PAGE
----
"Real isn't how you are made," said the Skin Horse. "It's a thing that happens to you. When a child loves you for a long, long time, not just to play with, but REALLY loves you, then you become Real." — "The Velveteen Rabbit"
COLUMBIA — Last week, Marilyn McCreary, 69, said goodbye to one of her favorite childhood books.
Last summer, Laurie Spate-Smith and Barbara Overby unknowingly started their little libraries within a few blocks and days of each other.
She took her copy of "The Velveteen Rabbit" to a place where others would have a chance to enjoy it: a Little Free Library at Broadway Christian Church.
The library, a small plywood house with a green roof mounted on a light pole outside of the church, was McCreary's idea, and by contributing "The Velveteen Rabbit" and other books, she felt she was helping the library fulfill its purpose.
"I'm a retired elementary teacher and a literacy consultant, and so getting books into people's hands is something that I'm really into," she said.
Little libraries, like the one at the church, promote literacy and help build a sense of community by encouraging neighbors to share their favorite books. There's no tracking system or due date: anyone can take a book, read it and return it, or simply put another one in its place. They're popping up all over the world.
Broadway Christian Church's little library is Columbia's third registered library on Little Free Libraries' website, a national organization that promotes the share-a-book initiative.
McCreary was online in March when she first learned about little libraries, and she planned to build one at her house, she said. But when she heard a series of sermons about how the congregation could serve the community, she realized it was an initiative the church could undertake.
After that, there was no stopping her. In April, she pitched the idea to members of the church's service ministry, on which she serves. The committee approved the project in May.
"Anything that we can do to promote reading and literacy is important," coordinator for service ministry Debby Graham said. "The little library helps in some little way, and I think that's great."
Charles Kyriakos, another member of the church, took on the task of building the library once it was approved.
Kyriakos, a retired MU School of Music professor, has done other woodwork for the church, including a set of shelves, desks and bulletin boards for the music center, he said.
It took about two weeks to build the library, and the total cost was about $140, Kyriakos said. The service ministry approved about $100 for building the library, Graham said. Kyriakos paid for the difference and provided some wood and plexiglass.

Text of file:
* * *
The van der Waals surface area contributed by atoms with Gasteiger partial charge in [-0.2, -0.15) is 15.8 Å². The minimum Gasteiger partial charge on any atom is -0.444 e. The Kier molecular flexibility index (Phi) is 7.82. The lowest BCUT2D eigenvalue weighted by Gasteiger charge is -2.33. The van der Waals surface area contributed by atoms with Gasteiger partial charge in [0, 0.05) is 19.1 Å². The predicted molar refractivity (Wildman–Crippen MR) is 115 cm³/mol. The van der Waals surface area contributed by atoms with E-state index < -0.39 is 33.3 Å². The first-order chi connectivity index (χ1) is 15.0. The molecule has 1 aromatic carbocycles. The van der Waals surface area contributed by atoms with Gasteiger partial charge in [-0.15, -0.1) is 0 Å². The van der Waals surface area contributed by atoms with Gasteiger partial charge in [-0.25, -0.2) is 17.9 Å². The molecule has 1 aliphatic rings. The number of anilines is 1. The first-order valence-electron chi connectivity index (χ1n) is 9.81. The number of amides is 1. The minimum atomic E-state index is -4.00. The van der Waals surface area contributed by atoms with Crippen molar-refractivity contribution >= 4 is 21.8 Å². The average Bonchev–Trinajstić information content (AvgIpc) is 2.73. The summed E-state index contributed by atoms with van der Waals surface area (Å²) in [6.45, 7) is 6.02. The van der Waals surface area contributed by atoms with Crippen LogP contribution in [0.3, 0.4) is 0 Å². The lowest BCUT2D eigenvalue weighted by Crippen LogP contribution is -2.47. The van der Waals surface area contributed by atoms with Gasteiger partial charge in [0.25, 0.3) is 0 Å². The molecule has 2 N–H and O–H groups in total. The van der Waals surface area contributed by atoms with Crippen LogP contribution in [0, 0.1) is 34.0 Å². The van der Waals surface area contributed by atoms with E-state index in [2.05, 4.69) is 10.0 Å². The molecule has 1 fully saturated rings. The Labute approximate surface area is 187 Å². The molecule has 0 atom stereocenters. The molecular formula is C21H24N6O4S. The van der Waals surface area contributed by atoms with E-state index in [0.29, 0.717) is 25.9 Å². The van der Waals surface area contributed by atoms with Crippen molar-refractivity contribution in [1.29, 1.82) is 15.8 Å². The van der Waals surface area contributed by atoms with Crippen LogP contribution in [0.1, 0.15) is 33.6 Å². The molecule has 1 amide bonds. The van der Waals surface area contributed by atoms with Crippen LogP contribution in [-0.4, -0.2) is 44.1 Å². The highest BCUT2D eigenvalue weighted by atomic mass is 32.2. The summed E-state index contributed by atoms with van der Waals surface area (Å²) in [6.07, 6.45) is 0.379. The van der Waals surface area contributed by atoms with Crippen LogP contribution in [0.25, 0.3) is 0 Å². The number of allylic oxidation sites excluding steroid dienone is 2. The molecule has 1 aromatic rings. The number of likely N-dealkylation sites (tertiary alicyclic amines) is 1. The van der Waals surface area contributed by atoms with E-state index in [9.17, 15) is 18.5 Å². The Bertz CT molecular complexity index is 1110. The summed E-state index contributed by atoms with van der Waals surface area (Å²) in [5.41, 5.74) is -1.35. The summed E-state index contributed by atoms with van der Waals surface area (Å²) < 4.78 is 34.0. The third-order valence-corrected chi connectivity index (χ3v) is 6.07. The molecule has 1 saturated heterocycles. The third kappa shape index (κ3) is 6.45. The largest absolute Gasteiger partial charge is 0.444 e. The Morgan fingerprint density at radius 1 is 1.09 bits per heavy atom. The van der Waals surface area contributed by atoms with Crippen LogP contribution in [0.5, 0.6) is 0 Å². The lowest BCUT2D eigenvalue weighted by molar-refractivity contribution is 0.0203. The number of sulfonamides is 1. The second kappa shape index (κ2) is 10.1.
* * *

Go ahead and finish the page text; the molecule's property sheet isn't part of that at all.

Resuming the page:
Graham said it cost an additional $35 to register the library with Little Free Libraries. Once registered, little libraries appear on a map on the website, which anyone can search. Graham expects the church's library to be added to the website soon.
The little library's three compartments are home to books such as "Gabriel's Angel" by Nora Roberts, "The Dwelling Place" by Elizabeth Musser, and some children's books such as "Noisy Farm" by Lara Ede and "Frightful's Mountain" by Jean Craighead George.
"I don't have any teens books, but I’m going to steal some from my nieces," McCreary said, laughing.
She said she's hoping the library's audience will extend beyond the church. She said she tried finding books in Myanmar and Thai to cater to some of the refugees who live in an apartment complex across from the church, and who use the church's community garden.
"Literacy is so important in the early childhood, and literacy in whatever language," she said.
The service ministry agreed that the best place for the library was a light pole near the start of the path to the community garden, Graham said. The garden has about 148 plots, and refugee families grow crops in about 40 percent of them, she said.
"When refugees tend the garden, they truly come as a family," Graham said. "We're aware of that, and thought it would be a great idea to have the library there since it has books for all age levels and reading levels."
Taw Taw, 22, a refugee from Myanmar, said he didn't know about the library before Saturday morning, but he was likely to use it. He wants to be a mechanical engineer, so he said he would like to see some books about the topic.
Ammanuel Minuye, 12, is from Ethiopia. He wants to be an engineer or a doctor when he grows up, and said he'd also like to see books about engineering..
Taw had another book suggestion: a dictionary.
"That I can take care of," McCreary said Sunday morning.
The church is just starting to promote the initiative, McCreary said. Information will be posted on Broadway Christian Church's website and in its newsletter, and there will be a grand opening for the library, though there isn't a set date yet.
Although it's only been open for a week, the new library has already seen some action: "The Velveteen Rabbit" was taken sometime before Sunday morning.
It's just what McCreary wanted.